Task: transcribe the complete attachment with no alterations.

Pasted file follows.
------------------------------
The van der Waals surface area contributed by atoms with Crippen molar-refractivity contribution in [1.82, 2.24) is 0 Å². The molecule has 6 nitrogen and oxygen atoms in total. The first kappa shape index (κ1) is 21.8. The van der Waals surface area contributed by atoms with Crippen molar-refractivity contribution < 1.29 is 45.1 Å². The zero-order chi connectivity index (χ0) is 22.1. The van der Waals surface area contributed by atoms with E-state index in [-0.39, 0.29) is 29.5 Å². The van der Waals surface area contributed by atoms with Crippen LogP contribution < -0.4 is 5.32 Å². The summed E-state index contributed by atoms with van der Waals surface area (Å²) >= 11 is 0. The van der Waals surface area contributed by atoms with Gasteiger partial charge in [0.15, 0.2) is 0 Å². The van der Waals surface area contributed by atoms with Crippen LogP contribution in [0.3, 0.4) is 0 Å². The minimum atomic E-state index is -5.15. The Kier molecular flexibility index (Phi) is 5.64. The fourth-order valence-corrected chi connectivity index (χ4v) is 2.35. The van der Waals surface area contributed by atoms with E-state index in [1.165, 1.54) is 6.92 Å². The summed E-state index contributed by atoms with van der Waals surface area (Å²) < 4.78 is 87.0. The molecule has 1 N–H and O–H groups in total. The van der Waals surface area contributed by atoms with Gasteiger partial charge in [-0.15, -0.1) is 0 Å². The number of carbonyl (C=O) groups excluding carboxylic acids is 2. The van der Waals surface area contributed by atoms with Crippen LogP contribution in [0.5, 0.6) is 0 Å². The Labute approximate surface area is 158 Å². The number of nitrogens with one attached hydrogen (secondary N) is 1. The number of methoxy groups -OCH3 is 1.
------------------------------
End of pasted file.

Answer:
The van der Waals surface area contributed by atoms with Crippen molar-refractivity contribution in [1.82, 2.24) is 0 Å². The molecule has 6 nitrogen and oxygen atoms in total. The first kappa shape index (κ1) is 21.8. The van der Waals surface area contributed by atoms with Crippen molar-refractivity contribution < 1.29 is 45.1 Å². The zero-order chi connectivity index (χ0) is 22.1. The van der Waals surface area contributed by atoms with E-state index in [-0.39, 0.29) is 29.5 Å². The van der Waals surface area contributed by atoms with Crippen LogP contribution < -0.4 is 5.32 Å². The summed E-state index contributed by atoms with van der Waals surface area (Å²) >= 11 is 0. The van der Waals surface area contributed by atoms with Gasteiger partial charge in [0.15, 0.2) is 0 Å². The van der Waals surface area contributed by atoms with Crippen LogP contribution in [0.3, 0.4) is 0 Å². The minimum atomic E-state index is -5.15. The Kier molecular flexibility index (Phi) is 5.64. The fourth-order valence-corrected chi connectivity index (χ4v) is 2.35. The van der Waals surface area contributed by atoms with E-state index in [1.165, 1.54) is 6.92 Å². The summed E-state index contributed by atoms with van der Waals surface area (Å²) < 4.78 is 87.0. The molecule has 1 N–H and O–H groups in total. The van der Waals surface area contributed by atoms with Gasteiger partial charge in [-0.15, -0.1) is 0 Å². The number of carbonyl (C=O) groups excluding carboxylic acids is 2. The van der Waals surface area contributed by atoms with Crippen LogP contribution in [0.5, 0.6) is 0 Å². The Labute approximate surface area is 158 Å². The number of nitrogens with one attached hydrogen (secondary N) is 1. The number of methoxy groups -OCH3 is 1.